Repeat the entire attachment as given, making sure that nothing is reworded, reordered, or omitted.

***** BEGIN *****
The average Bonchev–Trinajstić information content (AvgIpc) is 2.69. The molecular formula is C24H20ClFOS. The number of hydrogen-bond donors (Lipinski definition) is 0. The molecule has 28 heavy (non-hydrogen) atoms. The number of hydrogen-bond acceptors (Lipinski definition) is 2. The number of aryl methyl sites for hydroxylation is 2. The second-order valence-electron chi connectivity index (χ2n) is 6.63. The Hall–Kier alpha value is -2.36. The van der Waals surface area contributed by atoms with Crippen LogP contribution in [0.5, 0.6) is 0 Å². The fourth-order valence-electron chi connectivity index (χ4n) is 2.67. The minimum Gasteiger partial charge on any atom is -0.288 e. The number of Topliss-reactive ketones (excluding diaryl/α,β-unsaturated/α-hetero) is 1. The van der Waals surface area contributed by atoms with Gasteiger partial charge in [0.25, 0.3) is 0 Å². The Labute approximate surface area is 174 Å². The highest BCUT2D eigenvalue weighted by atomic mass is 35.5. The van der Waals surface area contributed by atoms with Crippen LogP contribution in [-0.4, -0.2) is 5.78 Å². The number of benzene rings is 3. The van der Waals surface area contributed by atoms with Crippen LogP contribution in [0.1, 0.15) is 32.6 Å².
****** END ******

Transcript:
The average Bonchev–Trinajstić information content (AvgIpc) is 2.69. The molecular formula is C24H20ClFOS. The number of hydrogen-bond donors (Lipinski definition) is 0. The molecule has 28 heavy (non-hydrogen) atoms. The number of hydrogen-bond acceptors (Lipinski definition) is 2. The number of aryl methyl sites for hydroxylation is 2. The second-order valence-electron chi connectivity index (χ2n) is 6.63. The Hall–Kier alpha value is -2.36. The van der Waals surface area contributed by atoms with Crippen LogP contribution in [0.5, 0.6) is 0 Å². The fourth-order valence-electron chi connectivity index (χ4n) is 2.67. The minimum Gasteiger partial charge on any atom is -0.288 e. The number of Topliss-reactive ketones (excluding diaryl/α,β-unsaturated/α-hetero) is 1. The van der Waals surface area contributed by atoms with Gasteiger partial charge in [0.25, 0.3) is 0 Å². The Labute approximate surface area is 174 Å². The highest BCUT2D eigenvalue weighted by atomic mass is 35.5. The van der Waals surface area contributed by atoms with Crippen LogP contribution in [-0.4, -0.2) is 5.78 Å². The number of benzene rings is 3. The van der Waals surface area contributed by atoms with Crippen LogP contribution in [0.1, 0.15) is 32.6 Å².